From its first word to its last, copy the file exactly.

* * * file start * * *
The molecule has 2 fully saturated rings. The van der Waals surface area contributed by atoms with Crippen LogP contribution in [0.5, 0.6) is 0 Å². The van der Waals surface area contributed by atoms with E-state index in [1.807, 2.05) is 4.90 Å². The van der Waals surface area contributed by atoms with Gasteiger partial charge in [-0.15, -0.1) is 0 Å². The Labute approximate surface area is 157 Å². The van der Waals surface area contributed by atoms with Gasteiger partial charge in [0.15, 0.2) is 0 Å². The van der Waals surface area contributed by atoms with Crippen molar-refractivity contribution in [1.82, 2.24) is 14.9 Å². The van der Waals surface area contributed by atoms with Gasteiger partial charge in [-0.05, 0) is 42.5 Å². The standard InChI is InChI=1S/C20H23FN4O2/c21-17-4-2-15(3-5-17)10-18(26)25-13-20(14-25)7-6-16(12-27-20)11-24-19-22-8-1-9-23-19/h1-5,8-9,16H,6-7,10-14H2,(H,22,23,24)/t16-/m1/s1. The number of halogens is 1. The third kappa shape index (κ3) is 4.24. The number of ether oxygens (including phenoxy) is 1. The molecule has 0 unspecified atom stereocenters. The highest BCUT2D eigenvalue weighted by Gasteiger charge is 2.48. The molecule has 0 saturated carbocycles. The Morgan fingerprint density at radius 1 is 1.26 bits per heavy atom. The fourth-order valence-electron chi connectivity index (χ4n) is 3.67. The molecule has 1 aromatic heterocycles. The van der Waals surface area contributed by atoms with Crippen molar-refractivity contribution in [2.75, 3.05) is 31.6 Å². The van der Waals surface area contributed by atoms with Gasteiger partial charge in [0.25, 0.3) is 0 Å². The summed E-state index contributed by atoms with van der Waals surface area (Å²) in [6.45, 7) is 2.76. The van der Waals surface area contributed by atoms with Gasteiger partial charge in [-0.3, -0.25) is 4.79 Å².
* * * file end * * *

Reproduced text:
The molecule has 2 fully saturated rings. The van der Waals surface area contributed by atoms with Crippen LogP contribution in [0.5, 0.6) is 0 Å². The van der Waals surface area contributed by atoms with E-state index in [1.807, 2.05) is 4.90 Å². The van der Waals surface area contributed by atoms with Gasteiger partial charge in [-0.15, -0.1) is 0 Å². The Labute approximate surface area is 157 Å². The van der Waals surface area contributed by atoms with Gasteiger partial charge in [0.15, 0.2) is 0 Å². The van der Waals surface area contributed by atoms with Crippen molar-refractivity contribution in [1.82, 2.24) is 14.9 Å². The van der Waals surface area contributed by atoms with Gasteiger partial charge in [-0.05, 0) is 42.5 Å². The standard InChI is InChI=1S/C20H23FN4O2/c21-17-4-2-15(3-5-17)10-18(26)25-13-20(14-25)7-6-16(12-27-20)11-24-19-22-8-1-9-23-19/h1-5,8-9,16H,6-7,10-14H2,(H,22,23,24)/t16-/m1/s1. The number of halogens is 1. The third kappa shape index (κ3) is 4.24. The number of ether oxygens (including phenoxy) is 1. The molecule has 0 unspecified atom stereocenters. The highest BCUT2D eigenvalue weighted by Gasteiger charge is 2.48. The molecule has 0 saturated carbocycles. The Morgan fingerprint density at radius 1 is 1.26 bits per heavy atom. The fourth-order valence-electron chi connectivity index (χ4n) is 3.67. The molecule has 1 aromatic heterocycles. The van der Waals surface area contributed by atoms with Crippen molar-refractivity contribution in [2.75, 3.05) is 31.6 Å². The van der Waals surface area contributed by atoms with Gasteiger partial charge in [0.25, 0.3) is 0 Å². The summed E-state index contributed by atoms with van der Waals surface area (Å²) in [6.45, 7) is 2.76. The van der Waals surface area contributed by atoms with Gasteiger partial charge in [-0.3, -0.25) is 4.79 Å².